Today it was 97°F (~36°C) mid-afternoon. Gus, our two year old Mountain Cur mix (that makes him a mutt’s mutt), found the heat and humidity too much and cooled off in one of our rainwater collection vats. He sat in the water for several minutes before going into our air-conditioned office to shake off the water.
South Texas summers, long and hot, provide some interesting environmental issues for us. Our three greenhouses by their natures collect heat. Sun shines in and the plastic film cover traps the heat. Temperatures soar.
We reduce the temperatures in two ways. First, from early March until late November we cover the greenhouses with 75% shade-cloth, which as its name indicates blocks 75% of the light and heat. Secondly, on hot afternoons we run exhaust fans to help remove hot air and cool the water via enhanced evaporation. Collectively, these steps keep the afternoon water temperatures below 88°F (~31°C). While this may seem warm, it’s actually a good temperature for rapid fish growth, assuming water quality is maintained and adequate aeration provided. Our plant filters provide pristine water conditions, in fact, the higher temperatures ramp up the plants’ metabolisms and they suck ammonia from the system even faster. The combination of our water pumps and air blowers keep the water well aerated, providing adequate oxygen even at such high temperatures.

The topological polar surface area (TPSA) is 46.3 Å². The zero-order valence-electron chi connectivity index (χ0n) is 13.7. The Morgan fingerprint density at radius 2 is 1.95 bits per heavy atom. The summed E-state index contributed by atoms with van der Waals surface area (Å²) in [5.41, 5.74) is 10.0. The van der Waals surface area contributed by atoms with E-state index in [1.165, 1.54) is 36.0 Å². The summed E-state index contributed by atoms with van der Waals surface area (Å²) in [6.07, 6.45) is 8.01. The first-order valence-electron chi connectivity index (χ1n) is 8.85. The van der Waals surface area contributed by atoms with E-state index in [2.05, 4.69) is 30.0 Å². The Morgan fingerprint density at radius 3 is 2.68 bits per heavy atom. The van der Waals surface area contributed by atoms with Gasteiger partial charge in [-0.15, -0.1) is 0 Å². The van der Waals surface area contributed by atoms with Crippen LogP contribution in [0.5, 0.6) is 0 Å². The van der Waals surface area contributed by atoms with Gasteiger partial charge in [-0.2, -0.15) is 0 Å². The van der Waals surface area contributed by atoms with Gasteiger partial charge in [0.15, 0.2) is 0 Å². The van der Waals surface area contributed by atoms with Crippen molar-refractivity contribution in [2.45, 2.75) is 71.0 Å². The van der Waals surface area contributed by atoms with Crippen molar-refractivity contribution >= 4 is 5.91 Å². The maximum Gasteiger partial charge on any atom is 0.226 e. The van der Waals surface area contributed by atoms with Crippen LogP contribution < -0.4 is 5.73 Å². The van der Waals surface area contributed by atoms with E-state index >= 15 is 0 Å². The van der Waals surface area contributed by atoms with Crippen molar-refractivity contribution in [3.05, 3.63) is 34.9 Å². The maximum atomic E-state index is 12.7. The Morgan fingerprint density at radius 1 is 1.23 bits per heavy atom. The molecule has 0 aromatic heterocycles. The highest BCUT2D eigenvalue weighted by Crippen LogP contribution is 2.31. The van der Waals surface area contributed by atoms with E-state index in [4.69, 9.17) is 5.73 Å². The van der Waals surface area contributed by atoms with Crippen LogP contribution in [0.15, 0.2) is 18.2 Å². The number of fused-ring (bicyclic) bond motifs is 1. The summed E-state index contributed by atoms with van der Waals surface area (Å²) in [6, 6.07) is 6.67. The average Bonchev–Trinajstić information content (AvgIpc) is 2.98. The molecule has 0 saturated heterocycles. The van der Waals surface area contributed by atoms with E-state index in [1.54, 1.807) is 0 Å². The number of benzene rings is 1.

Even with these cooling efforts we don’t usually work in the greenhouses in the summer from noon to about 4:00 PM. The combination of heat and high humidity is too uncomfortable.